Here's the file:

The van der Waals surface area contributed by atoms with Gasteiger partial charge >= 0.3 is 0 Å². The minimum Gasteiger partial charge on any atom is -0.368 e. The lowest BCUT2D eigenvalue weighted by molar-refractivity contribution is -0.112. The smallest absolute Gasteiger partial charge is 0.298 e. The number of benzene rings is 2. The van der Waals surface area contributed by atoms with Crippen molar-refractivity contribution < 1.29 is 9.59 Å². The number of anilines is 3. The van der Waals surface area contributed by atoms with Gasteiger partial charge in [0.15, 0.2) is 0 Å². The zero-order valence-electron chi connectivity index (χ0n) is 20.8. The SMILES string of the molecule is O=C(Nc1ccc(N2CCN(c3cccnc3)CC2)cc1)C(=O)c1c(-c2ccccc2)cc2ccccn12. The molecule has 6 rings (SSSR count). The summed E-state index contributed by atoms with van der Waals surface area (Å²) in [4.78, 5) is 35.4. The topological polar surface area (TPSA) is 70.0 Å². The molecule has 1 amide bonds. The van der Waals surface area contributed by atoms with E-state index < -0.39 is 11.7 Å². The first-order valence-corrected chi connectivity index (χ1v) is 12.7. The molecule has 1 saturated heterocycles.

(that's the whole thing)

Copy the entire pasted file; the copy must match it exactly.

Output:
The van der Waals surface area contributed by atoms with Gasteiger partial charge >= 0.3 is 0 Å². The minimum Gasteiger partial charge on any atom is -0.368 e. The lowest BCUT2D eigenvalue weighted by molar-refractivity contribution is -0.112. The smallest absolute Gasteiger partial charge is 0.298 e. The number of benzene rings is 2. The van der Waals surface area contributed by atoms with Crippen molar-refractivity contribution < 1.29 is 9.59 Å². The number of anilines is 3. The van der Waals surface area contributed by atoms with Gasteiger partial charge in [0.15, 0.2) is 0 Å². The zero-order valence-electron chi connectivity index (χ0n) is 20.8. The SMILES string of the molecule is O=C(Nc1ccc(N2CCN(c3cccnc3)CC2)cc1)C(=O)c1c(-c2ccccc2)cc2ccccn12. The molecule has 6 rings (SSSR count). The summed E-state index contributed by atoms with van der Waals surface area (Å²) in [4.78, 5) is 35.4. The topological polar surface area (TPSA) is 70.0 Å². The molecule has 1 amide bonds. The van der Waals surface area contributed by atoms with E-state index < -0.39 is 11.7 Å². The first-order valence-corrected chi connectivity index (χ1v) is 12.7. The molecule has 1 saturated heterocycles.